Most people can recognize the traditional health concerns that are associated with meat consumption, but what new information about health in relation to meat would press enough urgency to make one actually switch to a plant-based diet; longer life expectancy? A clearer mind? When looking at vegetarianism through a health lens, it is important to focus greater attention on the social benefits rather than the immediately thought of health concerns. When the obvious ‘heart disease and cancer linked to meat’ are put aside, the benefits presented can be demonstrated through both short and long term advantages. In terms of immediate effects, “restricting meat, fish, and poultry improved some domains of short-term mood state in modern omnivores” (Benedictine University). This provides a good understanding of how the benefits that come from a vegetarian diet aren’t always directly correlated to the health dangers. When looking at vegetarianism through this perspective, it is clear that health encompasses more that the negative aspects, as there are many positive benefits that better fit with our progressing lifestyles. With our rapidly adjusting society, a plant-based diet offers a physical detox along with mental clarity, something anyone can utilize with a world that needs answers followed by actions.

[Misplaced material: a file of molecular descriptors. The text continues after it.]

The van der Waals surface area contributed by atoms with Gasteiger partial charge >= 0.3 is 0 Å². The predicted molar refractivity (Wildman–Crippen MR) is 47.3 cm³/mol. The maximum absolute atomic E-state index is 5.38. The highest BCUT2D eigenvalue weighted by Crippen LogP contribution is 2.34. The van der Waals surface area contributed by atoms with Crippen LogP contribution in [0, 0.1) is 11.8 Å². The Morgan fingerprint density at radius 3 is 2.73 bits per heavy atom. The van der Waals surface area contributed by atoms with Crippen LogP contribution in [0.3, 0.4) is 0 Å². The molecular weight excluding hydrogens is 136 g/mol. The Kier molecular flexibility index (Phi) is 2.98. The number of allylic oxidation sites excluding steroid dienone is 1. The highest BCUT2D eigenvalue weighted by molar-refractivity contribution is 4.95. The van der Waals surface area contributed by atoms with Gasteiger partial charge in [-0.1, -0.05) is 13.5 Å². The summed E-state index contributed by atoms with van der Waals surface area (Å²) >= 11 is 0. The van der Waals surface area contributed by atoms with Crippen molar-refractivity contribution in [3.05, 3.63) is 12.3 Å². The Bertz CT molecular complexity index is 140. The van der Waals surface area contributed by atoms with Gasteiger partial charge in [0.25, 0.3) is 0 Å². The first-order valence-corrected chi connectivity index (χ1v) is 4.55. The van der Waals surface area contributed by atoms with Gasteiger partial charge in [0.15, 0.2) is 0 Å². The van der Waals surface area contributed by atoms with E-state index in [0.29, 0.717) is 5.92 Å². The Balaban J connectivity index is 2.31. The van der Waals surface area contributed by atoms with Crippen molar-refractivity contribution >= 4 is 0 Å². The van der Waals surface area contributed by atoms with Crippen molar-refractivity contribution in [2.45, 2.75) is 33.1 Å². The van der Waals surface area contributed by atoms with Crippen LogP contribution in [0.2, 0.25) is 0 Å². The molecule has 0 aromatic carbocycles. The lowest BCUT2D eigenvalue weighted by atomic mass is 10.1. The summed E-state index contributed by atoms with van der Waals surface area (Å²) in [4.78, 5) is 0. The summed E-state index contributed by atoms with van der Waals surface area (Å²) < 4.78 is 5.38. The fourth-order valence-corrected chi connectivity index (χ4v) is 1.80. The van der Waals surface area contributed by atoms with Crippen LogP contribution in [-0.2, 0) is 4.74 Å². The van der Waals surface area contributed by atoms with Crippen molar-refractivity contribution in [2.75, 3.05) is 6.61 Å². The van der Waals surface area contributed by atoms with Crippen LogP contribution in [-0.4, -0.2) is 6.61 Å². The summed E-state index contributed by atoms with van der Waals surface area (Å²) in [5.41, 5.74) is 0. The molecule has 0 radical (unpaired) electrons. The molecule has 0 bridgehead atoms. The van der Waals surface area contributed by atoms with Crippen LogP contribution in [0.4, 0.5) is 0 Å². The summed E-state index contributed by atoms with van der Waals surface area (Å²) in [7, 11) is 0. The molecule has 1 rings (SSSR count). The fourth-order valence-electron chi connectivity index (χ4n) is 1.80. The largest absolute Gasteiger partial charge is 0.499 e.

The question is, who is responsible for the environmental footprints evident throughout our earth? Whether you believe in the health benefits of vegetarianism or not, there are substantial environmental advantages to the decrease consumption of meat in relation to the numerous environmental footprints we contribute to the earth. One specifically being the focus on water conservation, as water is a necessity for all living creatures and is becoming less obtainable. It is our job to conserve the limited water our planet offers because if we don’t then who will? With this, there are many ways in which we can help sustain water when looking at a meatless lifestyle. The production of beef uses nearly “2,500 gallons of water to produce one pound, as it only takes about 220 gallons of water to produce tofu” (ProCon). To put it in perspective, the production of meat takes roughly 10 times more water than plants. Additionally, “grazing has damaged 80 percent of streams and riparian areas in the western united states”, furthering the destruction we are placing on our environment (ProCon). It is evident that the water footprint alone is largely affected by meat production — though it should be recognized that this is only the beginning of the damage meat production causes. Another rising issue we are facing is the greenhouse gasses being released. To put this problem into perspective, raising animals for meat production can equate to 18 percent of these greenhouse gasses. This poses huge problems as the meat industry has remained a staple in most American lives. continuing at this rate will substantially increase greenhouse gasses which only degrades the environment we are all supposed to be able to thrive in.